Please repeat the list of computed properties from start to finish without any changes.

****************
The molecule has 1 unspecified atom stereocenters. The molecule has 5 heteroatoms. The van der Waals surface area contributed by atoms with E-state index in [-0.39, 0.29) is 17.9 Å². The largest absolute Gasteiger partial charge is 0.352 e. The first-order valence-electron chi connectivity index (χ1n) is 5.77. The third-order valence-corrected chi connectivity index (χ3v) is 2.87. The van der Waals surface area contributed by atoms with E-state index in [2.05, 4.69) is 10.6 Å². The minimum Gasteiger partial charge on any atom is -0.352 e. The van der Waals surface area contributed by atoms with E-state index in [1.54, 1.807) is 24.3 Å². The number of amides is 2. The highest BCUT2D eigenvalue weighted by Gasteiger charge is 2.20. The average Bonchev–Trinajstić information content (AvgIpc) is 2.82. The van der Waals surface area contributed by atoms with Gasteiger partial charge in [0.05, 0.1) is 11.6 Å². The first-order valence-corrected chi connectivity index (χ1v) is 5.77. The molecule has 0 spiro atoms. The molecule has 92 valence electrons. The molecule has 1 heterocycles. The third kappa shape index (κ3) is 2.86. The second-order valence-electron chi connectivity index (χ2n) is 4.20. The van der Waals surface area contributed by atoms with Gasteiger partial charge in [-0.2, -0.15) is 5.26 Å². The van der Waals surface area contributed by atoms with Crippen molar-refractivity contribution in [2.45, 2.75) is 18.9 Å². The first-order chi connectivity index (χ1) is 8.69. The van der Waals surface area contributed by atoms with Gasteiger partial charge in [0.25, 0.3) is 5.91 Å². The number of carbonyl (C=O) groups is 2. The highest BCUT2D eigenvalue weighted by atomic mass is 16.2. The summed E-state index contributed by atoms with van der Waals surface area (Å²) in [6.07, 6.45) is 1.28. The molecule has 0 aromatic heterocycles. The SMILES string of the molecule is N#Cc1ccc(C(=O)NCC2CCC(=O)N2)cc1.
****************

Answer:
The molecule has 1 unspecified atom stereocenters. The molecule has 5 heteroatoms. The van der Waals surface area contributed by atoms with E-state index in [-0.39, 0.29) is 17.9 Å². The largest absolute Gasteiger partial charge is 0.352 e. The first-order valence-electron chi connectivity index (χ1n) is 5.77. The third-order valence-corrected chi connectivity index (χ3v) is 2.87. The van der Waals surface area contributed by atoms with E-state index in [2.05, 4.69) is 10.6 Å². The minimum Gasteiger partial charge on any atom is -0.352 e. The van der Waals surface area contributed by atoms with E-state index in [1.54, 1.807) is 24.3 Å². The number of amides is 2. The highest BCUT2D eigenvalue weighted by Gasteiger charge is 2.20. The average Bonchev–Trinajstić information content (AvgIpc) is 2.82. The van der Waals surface area contributed by atoms with Gasteiger partial charge in [0.05, 0.1) is 11.6 Å². The first-order valence-corrected chi connectivity index (χ1v) is 5.77. The molecule has 0 spiro atoms. The molecule has 92 valence electrons. The molecule has 1 heterocycles. The third kappa shape index (κ3) is 2.86. The second-order valence-electron chi connectivity index (χ2n) is 4.20. The van der Waals surface area contributed by atoms with Gasteiger partial charge in [-0.2, -0.15) is 5.26 Å². The van der Waals surface area contributed by atoms with Crippen molar-refractivity contribution in [2.45, 2.75) is 18.9 Å². The first-order chi connectivity index (χ1) is 8.69. The van der Waals surface area contributed by atoms with Gasteiger partial charge in [0.25, 0.3) is 5.91 Å². The number of carbonyl (C=O) groups is 2. The highest BCUT2D eigenvalue weighted by atomic mass is 16.2. The summed E-state index contributed by atoms with van der Waals surface area (Å²) in [6.07, 6.45) is 1.28. The molecule has 0 aromatic heterocycles. The SMILES string of the molecule is N#Cc1ccc(C(=O)NCC2CCC(=O)N2)cc1.